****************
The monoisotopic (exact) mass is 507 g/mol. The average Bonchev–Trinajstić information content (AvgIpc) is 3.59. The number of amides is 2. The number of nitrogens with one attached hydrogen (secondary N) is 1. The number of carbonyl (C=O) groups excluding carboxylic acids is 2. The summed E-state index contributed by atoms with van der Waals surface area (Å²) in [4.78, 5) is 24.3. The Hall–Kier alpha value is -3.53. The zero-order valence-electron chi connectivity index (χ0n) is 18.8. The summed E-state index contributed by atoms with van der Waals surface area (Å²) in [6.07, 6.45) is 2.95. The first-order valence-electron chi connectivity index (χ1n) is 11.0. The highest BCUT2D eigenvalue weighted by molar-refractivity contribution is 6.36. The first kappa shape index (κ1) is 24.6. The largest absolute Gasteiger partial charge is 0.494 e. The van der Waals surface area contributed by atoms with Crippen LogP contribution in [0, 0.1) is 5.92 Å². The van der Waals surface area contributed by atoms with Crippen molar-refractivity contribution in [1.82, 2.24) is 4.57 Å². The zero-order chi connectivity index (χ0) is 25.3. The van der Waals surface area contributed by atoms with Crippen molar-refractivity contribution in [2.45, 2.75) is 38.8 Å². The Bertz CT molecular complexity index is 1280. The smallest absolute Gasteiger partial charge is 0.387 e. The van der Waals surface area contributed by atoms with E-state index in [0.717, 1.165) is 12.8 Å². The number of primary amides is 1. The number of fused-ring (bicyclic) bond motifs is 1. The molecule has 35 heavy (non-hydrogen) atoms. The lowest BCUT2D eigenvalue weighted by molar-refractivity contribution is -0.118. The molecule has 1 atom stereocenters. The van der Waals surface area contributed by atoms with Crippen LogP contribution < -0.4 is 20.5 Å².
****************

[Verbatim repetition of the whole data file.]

The monoisotopic (exact) mass is 507 g/mol. The average Bonchev–Trinajstić information content (AvgIpc) is 3.59. The number of amides is 2. The number of nitrogens with one attached hydrogen (secondary N) is 1. The number of carbonyl (C=O) groups excluding carboxylic acids is 2. The summed E-state index contributed by atoms with van der Waals surface area (Å²) in [4.78, 5) is 24.3. The Hall–Kier alpha value is -3.53. The zero-order valence-electron chi connectivity index (χ0n) is 18.8. The summed E-state index contributed by atoms with van der Waals surface area (Å²) in [6.07, 6.45) is 2.95. The first-order valence-electron chi connectivity index (χ1n) is 11.0. The highest BCUT2D eigenvalue weighted by molar-refractivity contribution is 6.36. The first kappa shape index (κ1) is 24.6. The largest absolute Gasteiger partial charge is 0.494 e. The van der Waals surface area contributed by atoms with Crippen LogP contribution in [0, 0.1) is 5.92 Å². The van der Waals surface area contributed by atoms with Crippen molar-refractivity contribution in [1.82, 2.24) is 4.57 Å². The zero-order chi connectivity index (χ0) is 25.3. The van der Waals surface area contributed by atoms with Crippen molar-refractivity contribution in [2.45, 2.75) is 38.8 Å². The Bertz CT molecular complexity index is 1280. The smallest absolute Gasteiger partial charge is 0.387 e. The van der Waals surface area contributed by atoms with E-state index in [0.717, 1.165) is 12.8 Å². The number of primary amides is 1. The number of fused-ring (bicyclic) bond motifs is 1. The molecule has 35 heavy (non-hydrogen) atoms. The lowest BCUT2D eigenvalue weighted by molar-refractivity contribution is -0.118. The molecule has 1 atom stereocenters. The van der Waals surface area contributed by atoms with Crippen LogP contribution < -0.4 is 20.5 Å².